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    Nina Rossi: Art Worker by Laurie Wheeler

       Artist Nina Rossi is the real deal.  Meeting with Rossi in her Turners Falls home, shared with husband (and musician) Caleb Wetherbee, and in which Rossi has spent half of her life, is like tumbling into an action-packed Alice-in-Wonderland dream of personal and intense homages to family, self, and the human condition. Rossi’s gritty life path and deep observations, which could be the stories of many people, are filtered through her rich and imaginative inner life, translating into art that is powerful, accessible and terrifically unique. 

       Texturing even her main living spaces, Rossi’s art is multi-media and multi-dimensional paintings, clay, fabric, molded mice sculptures, “junk sculpture” and, a newer foray for Rossi, her music. In her living room is a sexy, powerful-looking electric bass guitar.  Rossi explains that she saw one in a guitar show and just knew it had to be hers.

       Moving through to her two studio spaces (a construction room and a sewing room) the visitor encounters a maelstrom of materials, adhesive and molding compounds, and power tools. What you see is perhaps not what you were expecting, if you’re thinking traditional, “safe” art work.  “I do what is necessary for me. I’m not interested in the pretty thing.  Eventually, though, the pieces sell.”   

       Rossi’s materials include, but are definitely not limited to metal, wax, resin, clay, wood, fabric, “found materials”, and a glorious tangle of industrial bits and pieces.  “Things find me. I find things.”  She frequents the Turners Falls shop Loot, and watches for odd pieces as she moves through the world. One of the quirkiest of her recent finds is a cast iron baby’s arm that appears to have once been attached to a larger object.

       Rossi has been a member of the Shelburne Artist’s Cooperative since 1997. She continues to exhibit her highly-textured mixed media wall paintings; dolls made of old bottle caps, cogs, old condiment tins, faux jewels; tiny, happy slugs; mirrors painted and out of found objects.

       Rossi is the owner of Nina’s Nook & Nina Studio described by the artist as an “itsy bitsy” gallery, featuring her work and other selected artists.  The gallery, located at 125A Avenue A, offers funky sculptures, 2-D wall art, jewelry, her well-known slugs and “pocket wheels” which are handbags made from recycled Eddie’s Wheels dog cart wheels, and so much more.  Go visit!  

       The space is an example of Rossi’s “making do with what you have” ethic, where she has created an inviting, non-pretentious art gallery out of what was the a bottle depository for the former candy store, Equi’s.  The space, a tiny “hole in the wall”, was dark and hard-used. Rossi restored it, creating a welcoming, well-lit space with intriguing art work filling its walls, as well as the 20-foot alleyway she rescued from neglect, in back of the gallery.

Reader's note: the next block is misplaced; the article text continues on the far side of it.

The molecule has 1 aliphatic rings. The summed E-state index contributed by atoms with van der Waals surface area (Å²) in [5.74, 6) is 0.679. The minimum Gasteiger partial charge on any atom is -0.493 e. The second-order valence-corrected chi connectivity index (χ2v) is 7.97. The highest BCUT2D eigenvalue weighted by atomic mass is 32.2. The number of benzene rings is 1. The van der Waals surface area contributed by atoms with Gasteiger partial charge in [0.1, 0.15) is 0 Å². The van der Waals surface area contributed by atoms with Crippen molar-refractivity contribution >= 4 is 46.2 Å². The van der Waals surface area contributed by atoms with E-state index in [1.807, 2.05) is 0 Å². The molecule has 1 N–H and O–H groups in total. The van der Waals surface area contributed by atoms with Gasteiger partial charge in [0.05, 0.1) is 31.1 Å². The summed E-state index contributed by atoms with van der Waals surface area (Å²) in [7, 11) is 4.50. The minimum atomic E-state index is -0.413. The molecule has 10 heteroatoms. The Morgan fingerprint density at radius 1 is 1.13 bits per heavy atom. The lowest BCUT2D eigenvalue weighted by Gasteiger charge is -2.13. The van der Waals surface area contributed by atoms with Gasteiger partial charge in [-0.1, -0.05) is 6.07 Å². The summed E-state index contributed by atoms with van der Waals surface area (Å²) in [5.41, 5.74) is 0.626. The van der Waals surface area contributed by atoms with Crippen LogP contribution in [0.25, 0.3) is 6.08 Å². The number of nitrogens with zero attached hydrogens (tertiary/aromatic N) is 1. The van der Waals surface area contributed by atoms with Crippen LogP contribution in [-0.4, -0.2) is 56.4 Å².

Born in Chicago, where Rossi lived until she was 7 years old before moving to Baltimore, in both places she went to Saturday morning art lessons. Her parents, both sociologists: her father doing survey design and evaluation, and her mother a founder of the National Organization of Women and specializing in family, sexuality, gender and feminism. “My work” says Rossi, “has that kind of sociological vision. This is where my perspective comes from.”

       Early on Rossi was drawn to sculpting, and cartooning. And, she explains, “public school was not kind to my rebellious, artistic creativity.  I was a cartoonist early on. It was bawdy, humorous always.”  She visited the principal’s office more than once because of her cartoons.

       “Withdrawn, an outcast, I was always doing art”, said Rossi, who would create dolls and dollhouses, “making miniature worlds come to life. I cobbed and hacked my way through. It was a mental health thing, really.”

        Her parents moved them to Amherst when they took positions at UMass. At 15 she began drinking. “I was not used to the college town culture I was dropped into in Amherst. It was a rich, privileged culture. Alcohol was a link to the rest of the world, a path to communication.” At 16 she got her own apartment “where it was all about the drinking diet”. Within a short time she moved to Provincetown during “the last gasp of the fishing industry”, where she ran the winch in a fishing wharf, a male-dominated place. “It was a sucky, sucky job. It was a really hard environment”.